Hospital water sources have long been associated with outbreaks due to various pathogens (1
). However, in recent years, hospital wastewater in particular has gained recognition as a reservoir and source for nosocomial infections, including multidrug-resistant Gram-negative bacteria (2
). Many studies have explored risk factors for patient acquisition of carbapenemase-producing Enterobacterales
), but risk factors for CPE establishment in hospital wastewater plumbing are less well defined. Designs that promote or disturb drain biofilm, misuse of sinks, and placement of patient care materials adjacent to sinks have all been associated with sink-related infections (6
). Factors that facilitate biofilm formation, such as nutrient exposure (7
), also plausibly increase risk of CPE establishment and persistence in the wastewater environment. Low frequency of water use and longer columns of stagnant water have also been associated with higher bacterial CFU counts in tap water (8
Exposure to colonized patients could be another important factor in CPE establishment in hospital wastewater plumbing, but current evidence supporting this is largely anecdotal. Use of sinks to dispose of patient secretions has been associated with sink colonization (9
), and environmental surface contamination from CPE-colonized patients appears to be frequent, particularly among “super spreaders” (10
). Selective pressure from antibiotic excretion in the urine and feces has been proposed as a potential contributor to the success of multidrug-resistant organisms in hospital plumbing. While studies have demonstrated higher levels of antibiotic residues and relative abundance of antimicrobial resistance genes in hospital wastewater (11–13
), studies investigating associations between antibiotic concentrations and specific resistance phenotypes have produced mixed results (14–17
Persistent low-level transmission of Klebsiella pneumoniae
carbapenemase-producing organisms (KPCOs) occurred in our institution for several years and was ultimately linked to wastewater reservoirs (18
). Detection of a wastewater source was achieved through a robust perirectal KPCO patient screening program and early adoption of the Centers for Disease Control and Prevention’s (CDC) toolkit to prevent transmission (19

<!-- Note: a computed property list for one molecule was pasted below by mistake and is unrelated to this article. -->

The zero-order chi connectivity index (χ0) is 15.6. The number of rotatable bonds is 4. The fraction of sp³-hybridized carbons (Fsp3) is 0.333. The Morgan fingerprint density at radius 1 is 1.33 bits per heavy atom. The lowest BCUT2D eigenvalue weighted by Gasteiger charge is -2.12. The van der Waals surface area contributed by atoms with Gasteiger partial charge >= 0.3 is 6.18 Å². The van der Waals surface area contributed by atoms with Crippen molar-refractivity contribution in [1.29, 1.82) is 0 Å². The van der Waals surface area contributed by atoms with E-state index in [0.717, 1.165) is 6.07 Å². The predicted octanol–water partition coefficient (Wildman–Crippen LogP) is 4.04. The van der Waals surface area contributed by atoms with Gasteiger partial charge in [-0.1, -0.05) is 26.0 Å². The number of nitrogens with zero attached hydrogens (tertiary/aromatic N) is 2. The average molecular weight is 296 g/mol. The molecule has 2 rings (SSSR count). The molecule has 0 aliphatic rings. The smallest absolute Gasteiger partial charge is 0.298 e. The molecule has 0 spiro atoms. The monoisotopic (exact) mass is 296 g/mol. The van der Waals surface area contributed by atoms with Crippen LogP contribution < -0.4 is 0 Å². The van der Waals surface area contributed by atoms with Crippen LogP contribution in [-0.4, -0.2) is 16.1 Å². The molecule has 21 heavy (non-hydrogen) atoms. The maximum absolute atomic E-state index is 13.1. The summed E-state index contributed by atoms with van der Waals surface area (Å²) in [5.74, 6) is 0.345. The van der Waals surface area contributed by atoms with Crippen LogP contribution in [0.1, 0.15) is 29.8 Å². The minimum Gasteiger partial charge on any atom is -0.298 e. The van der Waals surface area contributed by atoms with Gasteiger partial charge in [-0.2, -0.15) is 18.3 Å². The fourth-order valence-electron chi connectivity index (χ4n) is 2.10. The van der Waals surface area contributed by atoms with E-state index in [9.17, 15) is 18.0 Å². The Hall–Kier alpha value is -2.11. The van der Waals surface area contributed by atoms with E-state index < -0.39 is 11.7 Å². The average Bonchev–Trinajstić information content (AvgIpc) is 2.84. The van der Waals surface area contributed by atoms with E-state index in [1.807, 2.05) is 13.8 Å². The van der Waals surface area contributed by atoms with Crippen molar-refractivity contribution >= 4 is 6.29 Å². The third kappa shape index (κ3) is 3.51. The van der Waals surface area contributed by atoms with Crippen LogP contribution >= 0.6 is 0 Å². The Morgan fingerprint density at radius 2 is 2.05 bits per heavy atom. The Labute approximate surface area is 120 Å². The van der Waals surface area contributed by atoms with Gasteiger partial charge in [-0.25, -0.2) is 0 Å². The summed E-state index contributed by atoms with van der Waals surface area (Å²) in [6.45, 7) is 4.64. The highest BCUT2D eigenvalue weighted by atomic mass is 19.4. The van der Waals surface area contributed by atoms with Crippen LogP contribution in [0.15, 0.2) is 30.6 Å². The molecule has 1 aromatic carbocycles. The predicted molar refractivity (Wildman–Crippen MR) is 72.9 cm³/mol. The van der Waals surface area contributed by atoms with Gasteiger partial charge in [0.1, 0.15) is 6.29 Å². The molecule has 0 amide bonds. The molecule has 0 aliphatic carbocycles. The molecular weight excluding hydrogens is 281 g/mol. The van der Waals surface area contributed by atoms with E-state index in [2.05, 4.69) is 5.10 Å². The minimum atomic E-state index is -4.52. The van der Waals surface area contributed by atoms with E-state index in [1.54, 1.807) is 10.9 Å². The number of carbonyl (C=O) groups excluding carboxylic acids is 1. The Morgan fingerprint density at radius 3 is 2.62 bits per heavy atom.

), as well as the establishment of environmental sampling protocols and a database to track results. We used these resources together with clinical and patient movement data to investigate the effects of KPCO-positive patients and other clinical factors on KPCO positivity in the wastewater environment. In particular, we used whole-genome sequencing (WGS) to estimate the frequency with which KPCO-positive patients seeded the wastewater environment, and we investigated the impact of exposure to KPCO-positive patients, factors that increase KPCO shedding (e.g., antimicrobial exposure), and patient and staff behaviors that influence interactions with the plumbing on environmental KPCO positivity.
In this study, we found that exposure to KPCO-positive patients was associated with environmental KPCO positivity for a patient room overall, but only because of an effect on toilet/hopper positivity, with no evidence of effect on drain or P-trap positivity (Fig. 3A
). This is plausible, as toilets (and hoppers, which are toilet-like waste disposal units) are the elements most frequently exposed to patient fecal matter, where KPCO patient carriage is most prevalent. However, we did find examples of seeding of all tested wastewater sites from KPCO-positive patients based on genomic data. We additionally found that KPCO-positive patients seeded at least one element of the wastewater environment in at least 6% of opportunities. This is likely an underestimate of the frequency of KPCO-positive patient isolates becoming established in the wastewater environment, as we restricted our definition of seeding events to clonal identity between patient and environmental isolates. This will miss transmission due to horizontal gene transfer via plasmids and mobilization of blaKPC
between plasmids via transposition and homologous recombination, which contribute to interspecies and intergenus dissemination of blaKPC
as previously demonstrated (20